Living in a steel home may not appeal to everyone, but if the typical brick built period terrace or suburban semi is not for you, there is much to admire about this unusual property.
Nestled beneath a nineteenth century railway viaduct in south London, it's a feat of architectural ingenuity.
It's also won the London Architecture Awards’ ‘House of the Year’ in 2013 and it's up for sale.
Designed by Undercurrent Architects, the space cleverly contrasts an industrial steel exterior with expansive, contoured interiors for an unusual, light-filled living space.
The flowing system of curves are arranged to scoop, capture and draw natural light down into the living quarters below.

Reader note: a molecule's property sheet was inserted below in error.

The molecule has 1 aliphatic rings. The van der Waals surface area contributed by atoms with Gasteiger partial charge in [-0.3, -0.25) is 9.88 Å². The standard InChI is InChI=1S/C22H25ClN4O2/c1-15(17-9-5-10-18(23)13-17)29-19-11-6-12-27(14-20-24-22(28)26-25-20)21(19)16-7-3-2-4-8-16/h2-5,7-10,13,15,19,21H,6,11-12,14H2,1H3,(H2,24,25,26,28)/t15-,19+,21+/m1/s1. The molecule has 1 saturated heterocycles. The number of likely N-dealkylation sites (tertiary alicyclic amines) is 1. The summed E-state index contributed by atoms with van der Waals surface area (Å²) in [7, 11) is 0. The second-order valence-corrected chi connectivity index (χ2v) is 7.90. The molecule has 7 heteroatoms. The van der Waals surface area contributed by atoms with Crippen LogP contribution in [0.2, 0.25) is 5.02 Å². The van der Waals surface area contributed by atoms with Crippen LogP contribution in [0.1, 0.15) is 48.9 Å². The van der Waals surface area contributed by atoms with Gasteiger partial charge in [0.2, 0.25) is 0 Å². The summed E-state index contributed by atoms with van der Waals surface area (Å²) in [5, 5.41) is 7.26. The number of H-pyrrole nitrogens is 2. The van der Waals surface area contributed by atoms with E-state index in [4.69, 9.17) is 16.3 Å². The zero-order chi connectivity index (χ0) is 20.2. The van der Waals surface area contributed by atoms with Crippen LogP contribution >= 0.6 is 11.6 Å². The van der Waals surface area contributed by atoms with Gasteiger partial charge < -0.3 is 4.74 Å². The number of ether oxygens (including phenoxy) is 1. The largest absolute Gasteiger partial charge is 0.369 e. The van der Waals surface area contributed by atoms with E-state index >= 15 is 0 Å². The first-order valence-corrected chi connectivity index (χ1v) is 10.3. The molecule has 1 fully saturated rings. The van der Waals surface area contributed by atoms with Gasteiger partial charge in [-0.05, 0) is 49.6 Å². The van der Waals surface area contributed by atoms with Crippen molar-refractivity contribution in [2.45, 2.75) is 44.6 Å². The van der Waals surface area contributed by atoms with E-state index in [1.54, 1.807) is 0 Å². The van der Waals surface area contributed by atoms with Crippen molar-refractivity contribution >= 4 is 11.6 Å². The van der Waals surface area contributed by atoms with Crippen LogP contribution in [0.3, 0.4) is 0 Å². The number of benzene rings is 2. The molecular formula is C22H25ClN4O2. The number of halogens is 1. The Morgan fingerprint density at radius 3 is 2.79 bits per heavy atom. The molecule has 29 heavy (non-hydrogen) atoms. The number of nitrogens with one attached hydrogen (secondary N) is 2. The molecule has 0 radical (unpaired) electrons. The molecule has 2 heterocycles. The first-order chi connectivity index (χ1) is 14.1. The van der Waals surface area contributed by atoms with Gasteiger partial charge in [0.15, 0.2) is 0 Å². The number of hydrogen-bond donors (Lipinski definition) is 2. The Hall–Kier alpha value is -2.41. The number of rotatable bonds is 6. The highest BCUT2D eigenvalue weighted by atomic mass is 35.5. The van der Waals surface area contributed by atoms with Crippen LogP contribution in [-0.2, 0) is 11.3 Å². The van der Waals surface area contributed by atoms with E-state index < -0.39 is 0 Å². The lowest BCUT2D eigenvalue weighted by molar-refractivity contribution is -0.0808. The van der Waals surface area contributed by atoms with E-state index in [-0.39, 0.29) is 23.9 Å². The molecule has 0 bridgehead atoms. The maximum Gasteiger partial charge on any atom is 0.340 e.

Currently combining a family home and a photography studio, the communal areas sit at various levels beneath the three-storey atrium, with adjoining private rooms including two bedrooms, two bathrooms and a study.
Slender steel foils form a protective acoustic shell around the whole house, so that the bedrooms and the open-plan areas are undisturbed by the sounds of the railway above.
For these reasons, the house won the London Architecture Awards’ ‘House of the Year’ in 2013.
The children's room stays with the all white theme.
Glazed sections in the roof allow natural light to pour through.
A shower room is neatly tucked between the upper and lower floors.
Never be afraid to try something new…
An amateur built the Ark that lasted forty days and forty nights; professionals built the Titanic that sank.